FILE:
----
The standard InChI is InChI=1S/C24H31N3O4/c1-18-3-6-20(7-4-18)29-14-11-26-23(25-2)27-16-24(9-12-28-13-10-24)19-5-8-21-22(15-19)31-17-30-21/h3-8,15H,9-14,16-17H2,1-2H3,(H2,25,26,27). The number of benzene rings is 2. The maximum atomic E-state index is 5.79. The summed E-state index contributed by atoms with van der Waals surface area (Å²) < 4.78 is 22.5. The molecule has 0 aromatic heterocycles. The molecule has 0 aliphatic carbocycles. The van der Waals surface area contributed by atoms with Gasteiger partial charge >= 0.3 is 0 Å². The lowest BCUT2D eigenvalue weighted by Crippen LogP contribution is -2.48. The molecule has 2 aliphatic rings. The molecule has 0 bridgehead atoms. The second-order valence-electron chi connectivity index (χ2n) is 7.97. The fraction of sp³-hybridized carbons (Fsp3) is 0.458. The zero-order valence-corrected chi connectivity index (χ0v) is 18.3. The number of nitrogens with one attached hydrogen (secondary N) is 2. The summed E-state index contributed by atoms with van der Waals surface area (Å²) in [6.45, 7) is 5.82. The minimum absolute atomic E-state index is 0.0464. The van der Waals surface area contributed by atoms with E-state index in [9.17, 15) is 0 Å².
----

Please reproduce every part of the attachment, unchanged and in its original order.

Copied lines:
The standard InChI is InChI=1S/C24H31N3O4/c1-18-3-6-20(7-4-18)29-14-11-26-23(25-2)27-16-24(9-12-28-13-10-24)19-5-8-21-22(15-19)31-17-30-21/h3-8,15H,9-14,16-17H2,1-2H3,(H2,25,26,27). The number of benzene rings is 2. The maximum atomic E-state index is 5.79. The summed E-state index contributed by atoms with van der Waals surface area (Å²) < 4.78 is 22.5. The molecule has 0 aromatic heterocycles. The molecule has 0 aliphatic carbocycles. The van der Waals surface area contributed by atoms with Gasteiger partial charge >= 0.3 is 0 Å². The lowest BCUT2D eigenvalue weighted by Crippen LogP contribution is -2.48. The molecule has 2 aliphatic rings. The molecule has 0 bridgehead atoms. The second-order valence-electron chi connectivity index (χ2n) is 7.97. The fraction of sp³-hybridized carbons (Fsp3) is 0.458. The zero-order valence-corrected chi connectivity index (χ0v) is 18.3. The number of nitrogens with one attached hydrogen (secondary N) is 2. The summed E-state index contributed by atoms with van der Waals surface area (Å²) in [6.45, 7) is 5.82. The minimum absolute atomic E-state index is 0.0464. The van der Waals surface area contributed by atoms with E-state index in [9.17, 15) is 0 Å².